Standing Ovations are a great honour unless they are pre-arranged like the ones we see at political rallies. Ovations are most powerful if they are spontaneous like the one Tom and I discuss in this clip, given by the Toronto audience at the worldwide premiere of The Impossible.
For obvious reasons this screening was a momentous evening for Tom and his family. The beginning and possibly the end of his exciting but fleeting career, so enjoy it while it lasts!
A career which remains ongoing of course and is Team Hollands great fortune – not financially, speaking.
I recall the evening vividly and I am still conflicted why the audience rose to their feet for a movie which was not a commercial success in North America. Was the ovation for the film and the actors? Or was it for the family whose story had been depicted and whose presence in the theatre was revealed at the end?
I suspect it was the latter.
Which brings me to an important philosophical point – one which I make in the book (Eclipsed), but it bears repeating.
It was made by the movie’s director, J A Bayona and is this: that the Belon family did not have a hand in their survival. They did not do anything special in order to survive.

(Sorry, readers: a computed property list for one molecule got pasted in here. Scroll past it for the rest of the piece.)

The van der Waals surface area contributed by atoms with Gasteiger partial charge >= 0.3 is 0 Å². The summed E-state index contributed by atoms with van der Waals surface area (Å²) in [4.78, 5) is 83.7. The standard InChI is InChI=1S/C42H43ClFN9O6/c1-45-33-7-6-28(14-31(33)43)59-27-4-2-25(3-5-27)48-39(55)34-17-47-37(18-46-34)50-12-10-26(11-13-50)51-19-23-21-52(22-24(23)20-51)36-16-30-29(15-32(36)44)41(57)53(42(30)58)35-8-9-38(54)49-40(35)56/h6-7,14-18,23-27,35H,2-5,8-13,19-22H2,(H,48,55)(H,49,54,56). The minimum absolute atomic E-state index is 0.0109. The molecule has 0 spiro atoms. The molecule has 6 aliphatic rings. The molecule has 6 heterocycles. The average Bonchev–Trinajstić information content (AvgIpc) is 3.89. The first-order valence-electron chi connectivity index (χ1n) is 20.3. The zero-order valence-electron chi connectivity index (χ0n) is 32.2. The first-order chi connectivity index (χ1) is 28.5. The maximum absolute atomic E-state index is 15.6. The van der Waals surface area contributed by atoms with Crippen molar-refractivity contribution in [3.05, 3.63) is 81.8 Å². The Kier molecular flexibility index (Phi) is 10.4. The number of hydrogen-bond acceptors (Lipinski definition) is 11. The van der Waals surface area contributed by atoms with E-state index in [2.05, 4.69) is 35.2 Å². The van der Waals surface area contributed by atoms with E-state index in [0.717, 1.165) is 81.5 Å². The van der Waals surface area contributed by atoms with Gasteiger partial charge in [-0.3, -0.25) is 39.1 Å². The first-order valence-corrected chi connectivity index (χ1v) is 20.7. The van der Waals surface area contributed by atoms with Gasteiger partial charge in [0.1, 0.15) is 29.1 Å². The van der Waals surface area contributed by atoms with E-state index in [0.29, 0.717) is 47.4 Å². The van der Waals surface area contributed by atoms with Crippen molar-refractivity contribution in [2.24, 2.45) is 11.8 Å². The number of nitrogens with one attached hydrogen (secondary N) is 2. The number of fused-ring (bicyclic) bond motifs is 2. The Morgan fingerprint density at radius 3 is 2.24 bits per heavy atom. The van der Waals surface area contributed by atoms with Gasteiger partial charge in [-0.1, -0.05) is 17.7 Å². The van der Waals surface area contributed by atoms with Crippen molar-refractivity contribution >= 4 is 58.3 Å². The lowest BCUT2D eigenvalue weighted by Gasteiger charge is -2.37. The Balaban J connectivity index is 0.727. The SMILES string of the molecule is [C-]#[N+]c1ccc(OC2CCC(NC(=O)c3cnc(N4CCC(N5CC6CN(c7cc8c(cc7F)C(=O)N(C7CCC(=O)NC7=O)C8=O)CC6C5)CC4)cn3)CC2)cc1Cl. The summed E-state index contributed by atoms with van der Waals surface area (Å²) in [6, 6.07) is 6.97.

In isolation, this might seem harsh and cold until it is explained that if the Belon family did do something special then it implies that those who perished did not and that they could have done more.
In reality, the deaths of 250,000 people were arbitrary, and the survivors happened to be fortunate.
The Orchid Beach Resort on the coast in Khao Lak was like thousands of other hotels in Thailand, Sri Lanka, Indonesia… on that fateful morning when the ocean dumped itself inland and destroyed everything before it.
At the Orchid, as many as 80 guests and staff died, many in their bedrooms with no chance to survive. That the five members of one Spanish were split up for days with death all around them, assuming the worst but in fact they all survived, is a remarkable story. A triumph and a chink of light in what remains the darkest of days – the greatest natural disaster in any living person’s lifetime.